"A new report documents the astonishing number of hours the New York Police Department has spent arresting and processing hundreds of thousands of people for low-level misdemeanor marijuana possession arrests during Mayor Bloomberg’s tenure. The report finds that NYPD used approximately 1,000,000 hours of police officer time to make 440,000 marijuana possession arrests over 11 years. -- Drug Policy Alliance

38 Responses to “NYPD spent 1,000,000 hours arresting 440,000 people for cannabis possession over last 11 years”

  1. fuzzyfuzzyfungus says:

    If I remember my Law And Order Theory properly, this is a sign that we are obviously too focused on criminal’s rights, and are actively impeding the effectiveness of our boys in blue. The only way forward is a sharp reduction in pesky procedural protections!

  2.  Solution: citizen arrests.  Cheaper and quicker. 

    • endrest says:

       Oh, really? You’d squeal on someone for possession of marijuana? Glad I’m not your neighbor. And even if I was and you were going to narc on me, I’d still help you and your family get out of your burning house.

  3. Useless. They should be out at speed traps giving people tickets for going 7 miles above the speed limit or hitting people with sticks instead.

    • Itsumishi says:

      You’re right they should be ticketing people for going 11km over the speed limit. That is easily the difference between killing a pedestrian or cyclist and not killing them in an urban environment.

      • Christopher Houser says:

        If 7 miles per hour is the difference between you killing a pedestrian or not, you shouldn’t be driving a car.

        Unless you mean hitting them at the speed you’re going (if you didn’t react, again, you should not be driving a car), 35 versus 42, in which case it doesn’t matter anymore because you’re causing absurd bodily harm. Speed limit laws should not be kept low because of silly reasoning such as that. If you were to actually follow your own reasoning, you’d realize that what you want is for cars to stop existing, or being allowed to go above an average running pace.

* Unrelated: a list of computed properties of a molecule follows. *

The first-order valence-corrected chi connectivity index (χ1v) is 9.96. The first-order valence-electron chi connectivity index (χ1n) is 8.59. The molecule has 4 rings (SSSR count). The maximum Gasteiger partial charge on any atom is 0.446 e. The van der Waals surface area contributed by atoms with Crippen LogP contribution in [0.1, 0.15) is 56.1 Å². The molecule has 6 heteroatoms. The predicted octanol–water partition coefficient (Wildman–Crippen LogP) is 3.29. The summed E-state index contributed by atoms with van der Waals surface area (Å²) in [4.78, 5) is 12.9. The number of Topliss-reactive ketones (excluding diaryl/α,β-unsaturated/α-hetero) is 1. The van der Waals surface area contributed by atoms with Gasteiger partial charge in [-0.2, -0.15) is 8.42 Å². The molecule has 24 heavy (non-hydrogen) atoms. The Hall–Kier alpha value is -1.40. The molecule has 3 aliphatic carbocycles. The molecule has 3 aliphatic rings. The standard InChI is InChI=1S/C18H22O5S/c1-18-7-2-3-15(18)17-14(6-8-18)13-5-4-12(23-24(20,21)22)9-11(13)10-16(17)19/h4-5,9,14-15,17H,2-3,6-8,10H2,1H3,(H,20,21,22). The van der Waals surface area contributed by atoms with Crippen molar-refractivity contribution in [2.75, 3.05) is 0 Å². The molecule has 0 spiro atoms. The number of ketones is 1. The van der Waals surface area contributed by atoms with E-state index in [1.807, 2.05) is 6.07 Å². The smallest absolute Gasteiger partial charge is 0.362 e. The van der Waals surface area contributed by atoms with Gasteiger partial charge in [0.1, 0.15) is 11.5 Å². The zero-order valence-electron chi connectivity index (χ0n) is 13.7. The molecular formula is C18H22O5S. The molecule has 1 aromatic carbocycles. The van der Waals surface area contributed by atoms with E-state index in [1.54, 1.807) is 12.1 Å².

• Itsumishi says:

          If you honestly believe what you are saying you should not be driving cars. 

          Check out some random stopping distance calculators online:If you’re travelling at about 35 (a reasonable and fairly common urban speed distance) you should be able to come to a complete stop within about 29m. At 42 that distance is extended to 39m. This is dry conditions, wet, icy or snowy conditions will increase the distances again.

          If a pedestrian steps into your path at 20 metres you’ll hit them either way, but you’ll hit them a heck of a lot faster (just over halfway through your skid) if you were travelling at 42 compared to 35.

          As to your last sentence; don’t be absurd, I never said anything of the sort.

    • jackbird says:

      I think running a Manhattan speed trap would be a lonely job.

  4. dioptase says:

    Hmmm. Lets do some back of the envelope screwball calculations.

    $50 an hour => $50 million spent. 
    1 oz per bust => 440,000 oz

    Hey, that’s $114 oz..  Seems NYC is getting a good price.  But they’d do better buying in bulk and getting a discount.

    • EH says:

      Don’t forget the fact that extra staff are necessary to deal with this load: officers at the stationhouse, court employees, jail employees. On the upshot, NY apparently banned private prisons over 10 years ago.

    • Itsumishi says:

      Or, you know half those possession charges could have been for a gram or two…

  5. jimkirk says: